By Mike Klein
Folks are noticing Georgia adult and juvenile justice reforms. This month the Texas Public Policy Foundation hosted a panel discussion that included Georgia pardons and paroles executive director Michael Nail.
Nail spoke about his disruptive innovation decision to close brick-and-mortar offices in favor of virtual offices, how the state implemented technology platforms to track parolees, the adoption of a Google platform to change how parole employees fundamentally work and how video hearings radically upgraded time efficiency in the parole process.
“Just last week we had the parole board member in Atlanta, we had the offender at Jackson State Prison about sixty miles south (of Atlanta) and we had the (parole) officer as well as a law enforcement officer up north in Rome, Georgia,” said Nail. “We handled that final hearing as if they were right there through videoconferencing.” Nail said Georgia eliminated 31,000 actual travel miles during the first six months of new video-conference parole hearings.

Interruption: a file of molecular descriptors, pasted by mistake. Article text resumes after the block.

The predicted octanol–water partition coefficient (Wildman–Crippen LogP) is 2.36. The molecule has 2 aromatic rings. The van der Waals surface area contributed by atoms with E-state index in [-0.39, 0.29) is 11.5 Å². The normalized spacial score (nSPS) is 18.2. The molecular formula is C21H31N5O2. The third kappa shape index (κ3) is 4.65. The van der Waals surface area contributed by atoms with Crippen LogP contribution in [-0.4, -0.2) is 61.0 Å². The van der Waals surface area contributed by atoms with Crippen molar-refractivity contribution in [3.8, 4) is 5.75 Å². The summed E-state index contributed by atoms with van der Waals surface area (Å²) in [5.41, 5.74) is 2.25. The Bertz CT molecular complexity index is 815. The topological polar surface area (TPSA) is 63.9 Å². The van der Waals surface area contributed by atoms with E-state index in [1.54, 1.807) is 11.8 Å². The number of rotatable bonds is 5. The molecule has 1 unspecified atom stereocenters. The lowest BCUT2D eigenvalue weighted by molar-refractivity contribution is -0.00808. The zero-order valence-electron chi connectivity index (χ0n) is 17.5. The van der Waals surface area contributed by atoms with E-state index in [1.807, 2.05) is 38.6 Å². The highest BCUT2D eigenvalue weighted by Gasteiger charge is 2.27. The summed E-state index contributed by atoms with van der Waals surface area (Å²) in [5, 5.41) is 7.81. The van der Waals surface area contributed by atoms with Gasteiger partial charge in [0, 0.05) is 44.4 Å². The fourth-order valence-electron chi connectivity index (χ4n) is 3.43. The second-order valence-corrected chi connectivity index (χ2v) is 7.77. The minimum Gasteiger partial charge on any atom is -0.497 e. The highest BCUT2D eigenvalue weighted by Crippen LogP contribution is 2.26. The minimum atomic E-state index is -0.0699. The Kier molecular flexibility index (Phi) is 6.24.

Nail is the speaker wearing the good-looking green bow tie! His fifteen-minute segment begins at 15:15 after an introduction by Marc Levin, founder of “Right on Crime” at the TPPF.
The best way to make a lasting impact on public policy is to change public opinion. When you change the beliefs of the people; the politicians and political parties change with them.